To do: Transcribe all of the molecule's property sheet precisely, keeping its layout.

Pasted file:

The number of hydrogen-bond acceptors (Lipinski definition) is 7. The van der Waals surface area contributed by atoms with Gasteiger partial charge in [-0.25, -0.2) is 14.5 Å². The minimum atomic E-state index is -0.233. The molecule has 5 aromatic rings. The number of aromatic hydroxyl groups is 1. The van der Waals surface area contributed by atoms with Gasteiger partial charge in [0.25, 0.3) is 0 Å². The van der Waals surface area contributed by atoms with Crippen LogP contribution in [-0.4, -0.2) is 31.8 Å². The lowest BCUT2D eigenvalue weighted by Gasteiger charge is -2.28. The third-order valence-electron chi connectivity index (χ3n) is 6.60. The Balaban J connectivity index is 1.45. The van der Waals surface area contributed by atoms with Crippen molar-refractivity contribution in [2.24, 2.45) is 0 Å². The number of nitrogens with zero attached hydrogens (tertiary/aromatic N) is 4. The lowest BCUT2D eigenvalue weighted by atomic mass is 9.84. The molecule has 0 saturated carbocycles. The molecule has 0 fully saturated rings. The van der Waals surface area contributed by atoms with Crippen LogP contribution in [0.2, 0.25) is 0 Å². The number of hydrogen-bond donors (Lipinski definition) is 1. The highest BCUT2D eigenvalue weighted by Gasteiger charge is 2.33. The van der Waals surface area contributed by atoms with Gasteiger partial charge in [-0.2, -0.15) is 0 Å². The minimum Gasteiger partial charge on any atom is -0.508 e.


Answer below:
The number of hydrogen-bond acceptors (Lipinski definition) is 7. The van der Waals surface area contributed by atoms with Gasteiger partial charge in [-0.25, -0.2) is 14.5 Å². The minimum atomic E-state index is -0.233. The molecule has 5 aromatic rings. The number of aromatic hydroxyl groups is 1. The van der Waals surface area contributed by atoms with Gasteiger partial charge in [0.25, 0.3) is 0 Å². The van der Waals surface area contributed by atoms with Crippen LogP contribution in [-0.4, -0.2) is 31.8 Å². The lowest BCUT2D eigenvalue weighted by Gasteiger charge is -2.28. The third-order valence-electron chi connectivity index (χ3n) is 6.60. The Balaban J connectivity index is 1.45. The van der Waals surface area contributed by atoms with Crippen molar-refractivity contribution in [2.24, 2.45) is 0 Å². The number of nitrogens with zero attached hydrogens (tertiary/aromatic N) is 4. The lowest BCUT2D eigenvalue weighted by atomic mass is 9.84. The molecule has 0 saturated carbocycles. The molecule has 0 fully saturated rings. The van der Waals surface area contributed by atoms with Crippen LogP contribution in [0.2, 0.25) is 0 Å². The number of hydrogen-bond donors (Lipinski definition) is 1. The highest BCUT2D eigenvalue weighted by Gasteiger charge is 2.33. The van der Waals surface area contributed by atoms with Gasteiger partial charge in [-0.2, -0.15) is 0 Å². The minimum Gasteiger partial charge on any atom is -0.508 e.